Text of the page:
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Revisiting the ROTHKO CHAPEL at the National Gallery of Art

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It was 1964 when Russian-born abstractionist painter Mark Rothko decided to limit his palette to that basest of pigments: black. Six years later, the artistic iconoclast would be dead by his own hand, but his inky experiments would eventually culminate in the Rothko Chapel — an experimental Houston house of worship devoted to those last, darkest works.

Now, Washington‘s National Gallery of Art is prepping the first ever exhibition of Rothko’s black-on-black geometric studies. The 14 chapel originals still stand in Texas, but the NGA’s latest “In the Tower” exhibition is tracing the roots of Rothko’s black magic backwards from his ’64 masterworks all the way to the artist’s earliest duotone flirtations with matte and flat in the 1930s.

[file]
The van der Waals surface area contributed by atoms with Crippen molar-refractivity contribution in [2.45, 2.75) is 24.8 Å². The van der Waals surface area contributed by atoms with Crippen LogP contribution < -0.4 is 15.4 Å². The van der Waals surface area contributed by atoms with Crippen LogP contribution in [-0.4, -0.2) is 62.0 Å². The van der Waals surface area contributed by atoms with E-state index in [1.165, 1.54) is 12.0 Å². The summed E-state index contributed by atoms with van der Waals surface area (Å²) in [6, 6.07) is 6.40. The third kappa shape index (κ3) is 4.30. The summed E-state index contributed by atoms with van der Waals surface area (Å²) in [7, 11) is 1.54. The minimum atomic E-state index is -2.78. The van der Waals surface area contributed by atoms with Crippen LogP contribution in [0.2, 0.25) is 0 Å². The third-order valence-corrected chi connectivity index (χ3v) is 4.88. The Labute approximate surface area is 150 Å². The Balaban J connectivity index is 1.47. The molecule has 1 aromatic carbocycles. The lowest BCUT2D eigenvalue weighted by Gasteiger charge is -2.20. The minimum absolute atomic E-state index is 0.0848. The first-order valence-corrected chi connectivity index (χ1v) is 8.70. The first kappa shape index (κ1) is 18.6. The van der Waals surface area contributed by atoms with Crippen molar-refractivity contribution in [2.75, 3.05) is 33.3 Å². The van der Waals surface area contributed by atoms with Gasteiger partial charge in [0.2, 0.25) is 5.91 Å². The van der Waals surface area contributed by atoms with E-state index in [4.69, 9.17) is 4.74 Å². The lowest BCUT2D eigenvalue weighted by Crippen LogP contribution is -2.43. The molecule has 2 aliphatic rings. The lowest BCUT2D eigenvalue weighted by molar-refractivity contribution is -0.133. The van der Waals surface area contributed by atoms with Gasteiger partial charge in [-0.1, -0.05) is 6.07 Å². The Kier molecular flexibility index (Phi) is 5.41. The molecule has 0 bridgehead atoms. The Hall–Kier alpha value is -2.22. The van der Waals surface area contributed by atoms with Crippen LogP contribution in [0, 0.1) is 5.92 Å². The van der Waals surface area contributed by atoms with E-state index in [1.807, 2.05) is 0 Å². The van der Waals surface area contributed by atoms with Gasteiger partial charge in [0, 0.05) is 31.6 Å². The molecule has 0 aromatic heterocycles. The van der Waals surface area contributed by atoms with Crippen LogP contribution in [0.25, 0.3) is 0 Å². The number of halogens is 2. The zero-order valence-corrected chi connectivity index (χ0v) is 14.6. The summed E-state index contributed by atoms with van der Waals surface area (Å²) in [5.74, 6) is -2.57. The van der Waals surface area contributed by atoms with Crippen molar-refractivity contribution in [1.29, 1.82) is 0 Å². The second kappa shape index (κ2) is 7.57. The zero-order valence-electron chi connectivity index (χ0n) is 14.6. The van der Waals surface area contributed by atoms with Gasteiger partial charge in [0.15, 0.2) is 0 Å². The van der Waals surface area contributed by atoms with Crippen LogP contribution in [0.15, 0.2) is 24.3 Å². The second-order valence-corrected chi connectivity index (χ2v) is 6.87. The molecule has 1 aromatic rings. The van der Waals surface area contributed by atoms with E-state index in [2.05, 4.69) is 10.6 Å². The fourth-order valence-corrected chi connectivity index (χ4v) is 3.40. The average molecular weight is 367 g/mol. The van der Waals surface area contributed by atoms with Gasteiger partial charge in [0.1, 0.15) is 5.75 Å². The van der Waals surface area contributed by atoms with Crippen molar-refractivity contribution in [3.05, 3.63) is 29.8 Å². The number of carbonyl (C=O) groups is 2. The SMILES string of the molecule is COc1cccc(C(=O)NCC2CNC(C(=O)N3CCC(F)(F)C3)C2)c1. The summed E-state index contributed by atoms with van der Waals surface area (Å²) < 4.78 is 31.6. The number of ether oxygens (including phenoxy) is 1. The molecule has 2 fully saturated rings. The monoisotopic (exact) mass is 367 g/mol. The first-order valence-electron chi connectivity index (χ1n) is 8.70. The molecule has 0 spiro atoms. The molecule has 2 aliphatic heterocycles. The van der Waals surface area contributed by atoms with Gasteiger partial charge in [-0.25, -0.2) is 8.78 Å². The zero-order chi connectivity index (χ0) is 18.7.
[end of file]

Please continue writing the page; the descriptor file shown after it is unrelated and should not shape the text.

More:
And while the exact sights of the Rothko Chapel may be absent during the exhibition’s year-long run, its ominous soundtrack will not. Composed by Rothko’s friend, Morton Feldman, for the Chapel’s opening in 1971, the official score will be piped into the exhibit to — in the NGA’s words — “offer a free-floating commentary or obbligato.” Make of that what you will when “In the Tower: Mark Rothko” opens on Sunday, Feb. 21st in the gallery’s East Building.

For the uninitiated, a 10-minute documentary on the painter’s life will be shown continuously as well. To find out more, visit the exhibition online here.

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